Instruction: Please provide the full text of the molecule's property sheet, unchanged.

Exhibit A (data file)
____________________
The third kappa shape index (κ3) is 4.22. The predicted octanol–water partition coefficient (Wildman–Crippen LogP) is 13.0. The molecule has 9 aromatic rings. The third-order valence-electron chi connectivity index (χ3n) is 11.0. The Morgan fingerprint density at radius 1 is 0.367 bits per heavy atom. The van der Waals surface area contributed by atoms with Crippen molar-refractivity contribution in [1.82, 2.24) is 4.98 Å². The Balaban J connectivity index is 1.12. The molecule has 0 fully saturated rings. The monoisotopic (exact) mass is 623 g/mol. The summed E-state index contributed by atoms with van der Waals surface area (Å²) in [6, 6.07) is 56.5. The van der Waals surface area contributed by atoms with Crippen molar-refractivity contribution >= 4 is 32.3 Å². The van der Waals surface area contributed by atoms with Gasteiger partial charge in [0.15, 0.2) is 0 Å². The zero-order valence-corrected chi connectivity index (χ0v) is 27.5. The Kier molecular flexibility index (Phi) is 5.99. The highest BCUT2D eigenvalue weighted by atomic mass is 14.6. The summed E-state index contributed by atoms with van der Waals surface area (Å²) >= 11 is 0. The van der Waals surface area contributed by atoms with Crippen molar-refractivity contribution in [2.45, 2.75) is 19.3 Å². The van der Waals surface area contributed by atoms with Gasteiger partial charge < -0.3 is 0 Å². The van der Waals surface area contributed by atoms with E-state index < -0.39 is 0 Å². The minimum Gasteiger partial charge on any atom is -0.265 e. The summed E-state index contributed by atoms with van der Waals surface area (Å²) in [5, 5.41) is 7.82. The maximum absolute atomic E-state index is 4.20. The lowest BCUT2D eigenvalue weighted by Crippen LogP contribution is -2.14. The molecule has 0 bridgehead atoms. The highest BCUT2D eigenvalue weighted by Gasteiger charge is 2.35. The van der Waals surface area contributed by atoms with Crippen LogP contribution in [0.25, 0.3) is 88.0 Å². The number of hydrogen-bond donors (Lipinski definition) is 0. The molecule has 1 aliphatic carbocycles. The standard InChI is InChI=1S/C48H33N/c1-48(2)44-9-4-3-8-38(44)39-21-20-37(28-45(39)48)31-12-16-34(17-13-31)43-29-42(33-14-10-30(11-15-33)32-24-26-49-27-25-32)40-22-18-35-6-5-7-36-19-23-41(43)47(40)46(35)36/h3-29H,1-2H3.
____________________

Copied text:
The third kappa shape index (κ3) is 4.22. The predicted octanol–water partition coefficient (Wildman–Crippen LogP) is 13.0. The molecule has 9 aromatic rings. The third-order valence-electron chi connectivity index (χ3n) is 11.0. The Morgan fingerprint density at radius 1 is 0.367 bits per heavy atom. The van der Waals surface area contributed by atoms with Crippen molar-refractivity contribution in [1.82, 2.24) is 4.98 Å². The Balaban J connectivity index is 1.12. The molecule has 0 fully saturated rings. The monoisotopic (exact) mass is 623 g/mol. The summed E-state index contributed by atoms with van der Waals surface area (Å²) in [6, 6.07) is 56.5. The van der Waals surface area contributed by atoms with Crippen molar-refractivity contribution >= 4 is 32.3 Å². The van der Waals surface area contributed by atoms with Gasteiger partial charge in [0.15, 0.2) is 0 Å². The zero-order valence-corrected chi connectivity index (χ0v) is 27.5. The Kier molecular flexibility index (Phi) is 5.99. The highest BCUT2D eigenvalue weighted by atomic mass is 14.6. The summed E-state index contributed by atoms with van der Waals surface area (Å²) >= 11 is 0. The van der Waals surface area contributed by atoms with Crippen molar-refractivity contribution in [2.45, 2.75) is 19.3 Å². The van der Waals surface area contributed by atoms with Gasteiger partial charge < -0.3 is 0 Å². The van der Waals surface area contributed by atoms with E-state index < -0.39 is 0 Å². The minimum Gasteiger partial charge on any atom is -0.265 e. The summed E-state index contributed by atoms with van der Waals surface area (Å²) in [5, 5.41) is 7.82. The maximum absolute atomic E-state index is 4.20. The lowest BCUT2D eigenvalue weighted by Crippen LogP contribution is -2.14. The molecule has 0 bridgehead atoms. The highest BCUT2D eigenvalue weighted by Gasteiger charge is 2.35. The van der Waals surface area contributed by atoms with Crippen LogP contribution in [0.25, 0.3) is 88.0 Å². The number of hydrogen-bond donors (Lipinski definition) is 0. The molecule has 1 aliphatic carbocycles. The standard InChI is InChI=1S/C48H33N/c1-48(2)44-9-4-3-8-38(44)39-21-20-37(28-45(39)48)31-12-16-34(17-13-31)43-29-42(33-14-10-30(11-15-33)32-24-26-49-27-25-32)40-22-18-35-6-5-7-36-19-23-41(43)47(40)46(35)36/h3-29H,1-2H3.